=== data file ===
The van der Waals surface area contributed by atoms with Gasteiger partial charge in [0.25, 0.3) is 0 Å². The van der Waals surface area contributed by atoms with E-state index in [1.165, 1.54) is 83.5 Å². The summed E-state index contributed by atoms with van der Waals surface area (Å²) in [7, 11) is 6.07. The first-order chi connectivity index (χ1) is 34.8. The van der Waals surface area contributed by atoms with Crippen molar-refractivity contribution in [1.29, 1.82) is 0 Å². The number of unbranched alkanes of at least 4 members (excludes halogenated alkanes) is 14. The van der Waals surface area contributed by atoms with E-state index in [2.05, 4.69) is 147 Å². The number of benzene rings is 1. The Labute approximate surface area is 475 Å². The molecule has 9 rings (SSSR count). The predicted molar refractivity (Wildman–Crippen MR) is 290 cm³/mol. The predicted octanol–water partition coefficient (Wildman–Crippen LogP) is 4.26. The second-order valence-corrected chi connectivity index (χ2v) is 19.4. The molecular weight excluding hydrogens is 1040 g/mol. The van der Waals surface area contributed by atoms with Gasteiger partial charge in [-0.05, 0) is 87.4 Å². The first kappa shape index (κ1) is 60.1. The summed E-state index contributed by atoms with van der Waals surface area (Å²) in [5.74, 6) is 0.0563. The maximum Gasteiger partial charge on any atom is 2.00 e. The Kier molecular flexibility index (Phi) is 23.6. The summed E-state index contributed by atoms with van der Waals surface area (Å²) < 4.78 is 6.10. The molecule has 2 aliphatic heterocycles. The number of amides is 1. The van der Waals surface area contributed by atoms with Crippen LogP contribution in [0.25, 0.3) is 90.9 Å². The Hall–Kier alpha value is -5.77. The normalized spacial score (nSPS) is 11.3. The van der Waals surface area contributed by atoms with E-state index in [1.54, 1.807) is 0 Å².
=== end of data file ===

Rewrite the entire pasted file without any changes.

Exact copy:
The van der Waals surface area contributed by atoms with Gasteiger partial charge in [0.25, 0.3) is 0 Å². The van der Waals surface area contributed by atoms with E-state index in [1.165, 1.54) is 83.5 Å². The summed E-state index contributed by atoms with van der Waals surface area (Å²) in [7, 11) is 6.07. The first-order chi connectivity index (χ1) is 34.8. The van der Waals surface area contributed by atoms with Crippen molar-refractivity contribution in [1.29, 1.82) is 0 Å². The number of unbranched alkanes of at least 4 members (excludes halogenated alkanes) is 14. The van der Waals surface area contributed by atoms with E-state index in [2.05, 4.69) is 147 Å². The number of benzene rings is 1. The Labute approximate surface area is 475 Å². The molecule has 9 rings (SSSR count). The predicted molar refractivity (Wildman–Crippen MR) is 290 cm³/mol. The predicted octanol–water partition coefficient (Wildman–Crippen LogP) is 4.26. The second-order valence-corrected chi connectivity index (χ2v) is 19.4. The molecular weight excluding hydrogens is 1040 g/mol. The van der Waals surface area contributed by atoms with Gasteiger partial charge in [-0.05, 0) is 87.4 Å². The first kappa shape index (κ1) is 60.1. The summed E-state index contributed by atoms with van der Waals surface area (Å²) in [5.74, 6) is 0.0563. The maximum Gasteiger partial charge on any atom is 2.00 e. The Kier molecular flexibility index (Phi) is 23.6. The summed E-state index contributed by atoms with van der Waals surface area (Å²) < 4.78 is 6.10. The molecule has 2 aliphatic heterocycles. The number of amides is 1. The van der Waals surface area contributed by atoms with Crippen LogP contribution in [0.25, 0.3) is 90.9 Å². The Hall–Kier alpha value is -5.77. The normalized spacial score (nSPS) is 11.3. The van der Waals surface area contributed by atoms with E-state index in [1.54, 1.807) is 0 Å².